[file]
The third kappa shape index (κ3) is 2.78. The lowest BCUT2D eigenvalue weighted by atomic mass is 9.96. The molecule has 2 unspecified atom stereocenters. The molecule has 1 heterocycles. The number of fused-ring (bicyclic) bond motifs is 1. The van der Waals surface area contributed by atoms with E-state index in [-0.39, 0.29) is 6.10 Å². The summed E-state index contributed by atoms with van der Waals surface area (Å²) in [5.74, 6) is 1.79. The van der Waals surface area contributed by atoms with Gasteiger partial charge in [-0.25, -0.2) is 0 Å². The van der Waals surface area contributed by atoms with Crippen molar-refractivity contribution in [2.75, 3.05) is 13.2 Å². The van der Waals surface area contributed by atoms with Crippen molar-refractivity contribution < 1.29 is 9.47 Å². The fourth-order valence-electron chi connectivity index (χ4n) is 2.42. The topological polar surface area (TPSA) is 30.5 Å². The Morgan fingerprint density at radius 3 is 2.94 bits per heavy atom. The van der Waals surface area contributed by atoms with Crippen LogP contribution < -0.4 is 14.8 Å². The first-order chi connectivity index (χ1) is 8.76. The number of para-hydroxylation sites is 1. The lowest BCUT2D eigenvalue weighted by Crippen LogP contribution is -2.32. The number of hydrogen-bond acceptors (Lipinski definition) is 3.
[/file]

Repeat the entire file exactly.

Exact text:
The third kappa shape index (κ3) is 2.78. The lowest BCUT2D eigenvalue weighted by atomic mass is 9.96. The molecule has 2 unspecified atom stereocenters. The molecule has 1 heterocycles. The number of fused-ring (bicyclic) bond motifs is 1. The van der Waals surface area contributed by atoms with E-state index in [-0.39, 0.29) is 6.10 Å². The summed E-state index contributed by atoms with van der Waals surface area (Å²) in [5.74, 6) is 1.79. The van der Waals surface area contributed by atoms with Gasteiger partial charge in [-0.25, -0.2) is 0 Å². The van der Waals surface area contributed by atoms with Crippen molar-refractivity contribution in [2.75, 3.05) is 13.2 Å². The van der Waals surface area contributed by atoms with Crippen molar-refractivity contribution < 1.29 is 9.47 Å². The fourth-order valence-electron chi connectivity index (χ4n) is 2.42. The topological polar surface area (TPSA) is 30.5 Å². The Morgan fingerprint density at radius 3 is 2.94 bits per heavy atom. The van der Waals surface area contributed by atoms with Crippen LogP contribution < -0.4 is 14.8 Å². The first-order chi connectivity index (χ1) is 8.76. The number of para-hydroxylation sites is 1. The lowest BCUT2D eigenvalue weighted by Crippen LogP contribution is -2.32. The number of hydrogen-bond acceptors (Lipinski definition) is 3.